TRT Podcast#17: How to organize a K-2 classroom libraryAre you moving away from a leveled classroom library but aren’t sure how to organize your books? These tips will help!
Full episode transcript
What's the best way to organize a kindergarten, first, or second grade classroom library? I get asked this question a lot because many of us have been organizing our classroom library according to guided reading levels, and all of a sudden, now that we know that those aren't great, especially for beginning readers, we're not quite sure what to do. There are many ways to go about this. Let's take a look at some of them.
One thing you definitely should have is a set of decodable books organized by skill. You may have a bin for short vowels, one for CVCE, one for blends, one for digraphs, and so on, whatever works with the decodable books that you have. Now not all of them are going to specifically follow your scope and sequence for your program, but I don't think that has to be a problem because they're still going to get a ton of value out of working on those books. You can certainly help them with words that are tricky for them because they haven't maybe explicitly learned the pattern, but really it's going to be okay.
If you're not sure what decodable books you should get to fill up your library, check out the last two episodes because I talk there about my favorite decodable books series.
I also recommend organizing your books by series. So put all your Mr. Putter & Tabby books together, all your Magic Treehouse books together, your nonfiction series books together like the Who Would Win books. Even if a series goes beyond what you might think a child could read independently, if it's something they're interested in and they've read other books in the series, it's amazing what they can read. You can make it easy for them by grouping these like books together. As you get to know your students you'll learn which series to steer them to.
You can also organize books by topic. So in addition to having decodable books here, and series books here, this section could be books that don't belong to any series, but follow a particular topic. It could be a bin about dinosaur books, a bin about trains, and so on.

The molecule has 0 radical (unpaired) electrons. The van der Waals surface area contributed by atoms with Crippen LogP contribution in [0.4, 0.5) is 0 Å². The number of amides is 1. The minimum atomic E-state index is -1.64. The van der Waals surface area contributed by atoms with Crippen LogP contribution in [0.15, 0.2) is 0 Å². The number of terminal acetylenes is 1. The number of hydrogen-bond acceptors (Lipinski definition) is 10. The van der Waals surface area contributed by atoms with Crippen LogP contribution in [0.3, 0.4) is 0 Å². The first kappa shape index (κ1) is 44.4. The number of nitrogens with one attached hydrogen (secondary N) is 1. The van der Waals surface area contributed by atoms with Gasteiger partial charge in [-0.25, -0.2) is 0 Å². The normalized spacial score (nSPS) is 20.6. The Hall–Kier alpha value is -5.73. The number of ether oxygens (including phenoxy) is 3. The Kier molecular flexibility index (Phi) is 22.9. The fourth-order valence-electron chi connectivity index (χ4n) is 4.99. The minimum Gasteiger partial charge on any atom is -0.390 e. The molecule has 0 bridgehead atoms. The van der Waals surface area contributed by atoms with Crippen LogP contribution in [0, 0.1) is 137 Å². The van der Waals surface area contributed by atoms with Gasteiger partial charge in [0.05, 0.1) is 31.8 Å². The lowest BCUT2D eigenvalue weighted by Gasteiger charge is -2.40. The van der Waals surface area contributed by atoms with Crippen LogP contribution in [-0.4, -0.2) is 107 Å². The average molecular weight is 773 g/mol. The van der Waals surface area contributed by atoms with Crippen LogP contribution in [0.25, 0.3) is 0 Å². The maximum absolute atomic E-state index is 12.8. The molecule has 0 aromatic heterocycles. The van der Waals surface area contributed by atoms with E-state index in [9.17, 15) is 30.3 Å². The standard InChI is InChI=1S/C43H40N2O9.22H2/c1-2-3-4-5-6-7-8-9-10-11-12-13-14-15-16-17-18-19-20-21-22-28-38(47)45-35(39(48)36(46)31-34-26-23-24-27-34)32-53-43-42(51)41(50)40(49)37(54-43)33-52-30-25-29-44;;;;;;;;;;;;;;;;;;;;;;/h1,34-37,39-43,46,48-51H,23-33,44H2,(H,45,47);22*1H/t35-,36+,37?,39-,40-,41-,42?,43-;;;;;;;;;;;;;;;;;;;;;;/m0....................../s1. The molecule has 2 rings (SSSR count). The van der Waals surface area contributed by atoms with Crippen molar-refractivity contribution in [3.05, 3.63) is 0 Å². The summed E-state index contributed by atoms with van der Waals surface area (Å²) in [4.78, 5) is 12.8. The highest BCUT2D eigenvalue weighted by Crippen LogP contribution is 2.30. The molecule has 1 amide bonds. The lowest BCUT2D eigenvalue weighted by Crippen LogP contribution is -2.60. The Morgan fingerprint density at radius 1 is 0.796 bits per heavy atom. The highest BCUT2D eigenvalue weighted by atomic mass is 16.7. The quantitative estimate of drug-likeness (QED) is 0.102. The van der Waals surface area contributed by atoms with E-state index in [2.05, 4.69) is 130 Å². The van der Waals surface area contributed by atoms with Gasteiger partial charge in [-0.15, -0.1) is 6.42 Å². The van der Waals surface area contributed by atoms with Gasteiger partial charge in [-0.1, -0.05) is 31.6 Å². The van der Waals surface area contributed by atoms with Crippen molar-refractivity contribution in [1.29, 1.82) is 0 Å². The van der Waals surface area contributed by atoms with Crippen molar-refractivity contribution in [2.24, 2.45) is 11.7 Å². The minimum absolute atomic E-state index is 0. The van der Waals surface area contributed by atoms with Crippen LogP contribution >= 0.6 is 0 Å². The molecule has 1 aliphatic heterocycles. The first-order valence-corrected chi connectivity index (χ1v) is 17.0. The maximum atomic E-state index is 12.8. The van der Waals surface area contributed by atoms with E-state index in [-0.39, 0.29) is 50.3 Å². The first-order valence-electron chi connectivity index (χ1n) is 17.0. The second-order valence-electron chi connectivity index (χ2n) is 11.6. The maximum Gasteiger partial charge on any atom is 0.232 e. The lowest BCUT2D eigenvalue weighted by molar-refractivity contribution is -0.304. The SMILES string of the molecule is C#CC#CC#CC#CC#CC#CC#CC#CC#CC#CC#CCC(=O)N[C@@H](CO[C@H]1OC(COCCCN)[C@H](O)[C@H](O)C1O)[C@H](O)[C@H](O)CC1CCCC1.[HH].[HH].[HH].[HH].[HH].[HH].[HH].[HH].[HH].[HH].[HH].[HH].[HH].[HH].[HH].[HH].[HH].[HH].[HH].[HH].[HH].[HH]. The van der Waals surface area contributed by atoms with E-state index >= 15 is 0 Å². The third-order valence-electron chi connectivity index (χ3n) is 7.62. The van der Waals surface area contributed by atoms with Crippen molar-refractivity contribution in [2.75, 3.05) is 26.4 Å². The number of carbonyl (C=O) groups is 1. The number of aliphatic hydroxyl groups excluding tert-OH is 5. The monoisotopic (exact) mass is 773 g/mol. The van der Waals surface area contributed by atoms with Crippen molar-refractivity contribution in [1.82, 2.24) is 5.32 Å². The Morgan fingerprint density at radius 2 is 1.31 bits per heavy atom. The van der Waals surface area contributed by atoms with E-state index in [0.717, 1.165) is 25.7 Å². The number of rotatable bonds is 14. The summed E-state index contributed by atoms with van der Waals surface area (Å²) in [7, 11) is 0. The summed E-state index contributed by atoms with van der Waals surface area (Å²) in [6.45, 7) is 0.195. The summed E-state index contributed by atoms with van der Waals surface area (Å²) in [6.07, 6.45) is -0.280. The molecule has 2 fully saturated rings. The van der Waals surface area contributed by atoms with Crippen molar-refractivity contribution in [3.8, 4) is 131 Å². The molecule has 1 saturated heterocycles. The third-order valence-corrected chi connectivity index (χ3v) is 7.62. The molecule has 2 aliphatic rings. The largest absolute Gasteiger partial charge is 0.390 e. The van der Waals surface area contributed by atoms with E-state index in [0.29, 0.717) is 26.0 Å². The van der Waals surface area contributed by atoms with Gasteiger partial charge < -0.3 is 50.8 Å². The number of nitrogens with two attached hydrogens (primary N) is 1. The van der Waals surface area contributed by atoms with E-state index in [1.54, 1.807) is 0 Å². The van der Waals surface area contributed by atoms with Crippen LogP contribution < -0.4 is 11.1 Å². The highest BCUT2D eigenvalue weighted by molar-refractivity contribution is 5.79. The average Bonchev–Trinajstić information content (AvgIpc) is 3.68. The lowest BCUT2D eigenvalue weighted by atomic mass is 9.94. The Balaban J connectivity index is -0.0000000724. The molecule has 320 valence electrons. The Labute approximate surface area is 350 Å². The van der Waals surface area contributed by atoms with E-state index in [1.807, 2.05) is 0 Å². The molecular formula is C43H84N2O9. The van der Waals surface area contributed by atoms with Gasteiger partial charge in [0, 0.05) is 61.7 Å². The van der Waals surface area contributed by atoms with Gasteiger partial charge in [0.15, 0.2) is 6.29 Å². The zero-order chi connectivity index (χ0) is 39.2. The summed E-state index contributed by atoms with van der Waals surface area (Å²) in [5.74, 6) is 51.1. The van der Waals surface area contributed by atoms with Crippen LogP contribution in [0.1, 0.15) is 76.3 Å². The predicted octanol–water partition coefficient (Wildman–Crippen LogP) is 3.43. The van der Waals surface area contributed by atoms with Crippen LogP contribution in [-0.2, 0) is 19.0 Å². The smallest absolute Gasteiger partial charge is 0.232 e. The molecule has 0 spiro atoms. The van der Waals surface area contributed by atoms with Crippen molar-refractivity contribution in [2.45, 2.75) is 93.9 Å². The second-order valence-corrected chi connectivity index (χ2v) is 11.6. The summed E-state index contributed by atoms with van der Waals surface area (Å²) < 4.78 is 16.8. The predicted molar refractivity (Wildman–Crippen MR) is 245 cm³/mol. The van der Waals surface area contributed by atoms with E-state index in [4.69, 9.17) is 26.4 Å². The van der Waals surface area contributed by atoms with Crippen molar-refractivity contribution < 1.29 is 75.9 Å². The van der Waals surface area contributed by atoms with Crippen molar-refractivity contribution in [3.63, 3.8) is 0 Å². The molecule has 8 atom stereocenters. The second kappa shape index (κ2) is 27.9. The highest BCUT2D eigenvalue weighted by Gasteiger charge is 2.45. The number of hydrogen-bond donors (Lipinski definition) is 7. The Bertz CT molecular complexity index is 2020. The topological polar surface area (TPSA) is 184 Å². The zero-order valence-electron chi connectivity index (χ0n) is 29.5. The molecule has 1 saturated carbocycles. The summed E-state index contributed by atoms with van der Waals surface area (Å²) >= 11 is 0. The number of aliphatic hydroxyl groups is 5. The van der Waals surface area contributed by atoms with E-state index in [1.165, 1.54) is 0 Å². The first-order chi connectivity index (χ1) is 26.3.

You can group books by genre. You could have fairytale books, poetry books, non-fiction books, etc. When you are organizing your books some teachers have found it helpful to have some kind of colored tape on the binding of the book, so maybe your fairytale books all have a pink piece of tape on the binding and this just makes it easy for kids to return the books where they go so your library stays organized.
Now the big question is, of course, how do you help students find books that are appropriate for them for independent reading, books they can actually read? The last thing we want to do in organizing our libraries this "new way" (which is probably not new at all but feels new when you've been organizing by level), is for your students to start "fake reading," right? I mean, it's certainly okay to just enjoy books for the sake of enjoying them even if you can't read it, but when it's independent reading time, we want them to actually be reading.
When they choose books for their independent reading time, the time that they're actually responsible for reading the book, it's going to get a little tricky. Initially, the books they can read independently are going to be those decodable books. As their phonics knowledge increases, they'll be able to read more authentic literature or even some of those leveled books that you've saved, which are probably organized by topic or genre. Provided, of course, that they are attacking the words by reading them, with eyes on the words not off the words.
I wish I could give you a magic potion for helping students choose books for independent reading, but there really isn't one. Some teachers use the five finger rule, which can work for older readers, where they start reading a book and if they hit five or more words they just can't read then they may want to choose a new book. We want to teach our students to choose books based on interests and to challenge them to read outside of what they typically read, if you think that's appropriate.
Sometimes if you find a child is just picking books that they really can't read, that they're "fake reading," and their independent reading time is not valuable because of that, you may just say this is a book I want you to read, it's going to go in your reading bag. It may not be popular that I'm saying that, that sometimes you just pick it for them, but I'm a realist, and I know that you have some students that just aren't going to pick the right books and are going to need you to help them do it. You just need to get a book in their hands that they can read so maybe you say, "Read this book, tell me about it, and then you get to choose the next one."
I hope that gave you a few things to think about. You can find the show notes for this episode at themeasuredmom.com/episode17. See you next week!
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